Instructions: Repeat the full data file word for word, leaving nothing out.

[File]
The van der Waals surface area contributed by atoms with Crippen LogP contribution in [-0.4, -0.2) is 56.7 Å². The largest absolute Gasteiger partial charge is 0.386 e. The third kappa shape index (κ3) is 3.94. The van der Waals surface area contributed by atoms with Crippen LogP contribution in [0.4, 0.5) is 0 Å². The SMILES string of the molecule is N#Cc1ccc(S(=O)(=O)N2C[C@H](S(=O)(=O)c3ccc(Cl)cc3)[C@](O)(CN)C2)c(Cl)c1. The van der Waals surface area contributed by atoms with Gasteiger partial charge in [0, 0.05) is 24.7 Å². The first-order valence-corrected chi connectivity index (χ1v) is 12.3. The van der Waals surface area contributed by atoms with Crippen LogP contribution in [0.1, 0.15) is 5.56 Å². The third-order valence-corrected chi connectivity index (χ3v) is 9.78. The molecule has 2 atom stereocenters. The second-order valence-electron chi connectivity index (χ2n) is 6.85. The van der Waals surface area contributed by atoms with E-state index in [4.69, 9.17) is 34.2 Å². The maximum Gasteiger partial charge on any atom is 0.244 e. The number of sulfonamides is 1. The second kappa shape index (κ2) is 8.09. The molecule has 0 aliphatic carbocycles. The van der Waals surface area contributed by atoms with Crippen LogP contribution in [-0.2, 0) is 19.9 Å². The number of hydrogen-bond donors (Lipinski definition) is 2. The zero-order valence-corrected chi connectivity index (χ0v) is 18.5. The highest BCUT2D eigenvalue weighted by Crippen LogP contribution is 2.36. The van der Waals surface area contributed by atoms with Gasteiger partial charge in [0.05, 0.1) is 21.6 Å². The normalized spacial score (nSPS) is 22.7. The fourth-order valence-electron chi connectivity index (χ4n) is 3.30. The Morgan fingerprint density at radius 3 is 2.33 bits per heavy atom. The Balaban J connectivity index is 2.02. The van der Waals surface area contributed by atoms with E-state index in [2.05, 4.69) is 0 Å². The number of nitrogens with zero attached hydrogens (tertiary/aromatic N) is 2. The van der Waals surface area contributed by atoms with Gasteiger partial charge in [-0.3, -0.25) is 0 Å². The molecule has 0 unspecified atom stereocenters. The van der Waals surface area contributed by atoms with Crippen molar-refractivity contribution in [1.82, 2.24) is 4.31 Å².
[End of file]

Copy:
The van der Waals surface area contributed by atoms with Crippen LogP contribution in [-0.4, -0.2) is 56.7 Å². The largest absolute Gasteiger partial charge is 0.386 e. The third kappa shape index (κ3) is 3.94. The van der Waals surface area contributed by atoms with Crippen LogP contribution in [0.4, 0.5) is 0 Å². The SMILES string of the molecule is N#Cc1ccc(S(=O)(=O)N2C[C@H](S(=O)(=O)c3ccc(Cl)cc3)[C@](O)(CN)C2)c(Cl)c1. The van der Waals surface area contributed by atoms with Gasteiger partial charge in [0, 0.05) is 24.7 Å². The first-order valence-corrected chi connectivity index (χ1v) is 12.3. The van der Waals surface area contributed by atoms with Crippen LogP contribution in [0.1, 0.15) is 5.56 Å². The third-order valence-corrected chi connectivity index (χ3v) is 9.78. The molecule has 2 atom stereocenters. The second-order valence-electron chi connectivity index (χ2n) is 6.85. The van der Waals surface area contributed by atoms with E-state index in [4.69, 9.17) is 34.2 Å². The maximum Gasteiger partial charge on any atom is 0.244 e. The number of sulfonamides is 1. The second kappa shape index (κ2) is 8.09. The molecule has 0 aliphatic carbocycles. The van der Waals surface area contributed by atoms with Crippen LogP contribution in [-0.2, 0) is 19.9 Å². The number of hydrogen-bond donors (Lipinski definition) is 2. The zero-order valence-corrected chi connectivity index (χ0v) is 18.5. The highest BCUT2D eigenvalue weighted by Crippen LogP contribution is 2.36. The van der Waals surface area contributed by atoms with Gasteiger partial charge in [0.05, 0.1) is 21.6 Å². The normalized spacial score (nSPS) is 22.7. The fourth-order valence-electron chi connectivity index (χ4n) is 3.30. The Morgan fingerprint density at radius 3 is 2.33 bits per heavy atom. The Balaban J connectivity index is 2.02. The van der Waals surface area contributed by atoms with E-state index in [2.05, 4.69) is 0 Å². The number of nitrogens with zero attached hydrogens (tertiary/aromatic N) is 2. The van der Waals surface area contributed by atoms with Gasteiger partial charge in [-0.3, -0.25) is 0 Å². The molecule has 0 unspecified atom stereocenters. The van der Waals surface area contributed by atoms with Crippen molar-refractivity contribution in [1.82, 2.24) is 4.31 Å².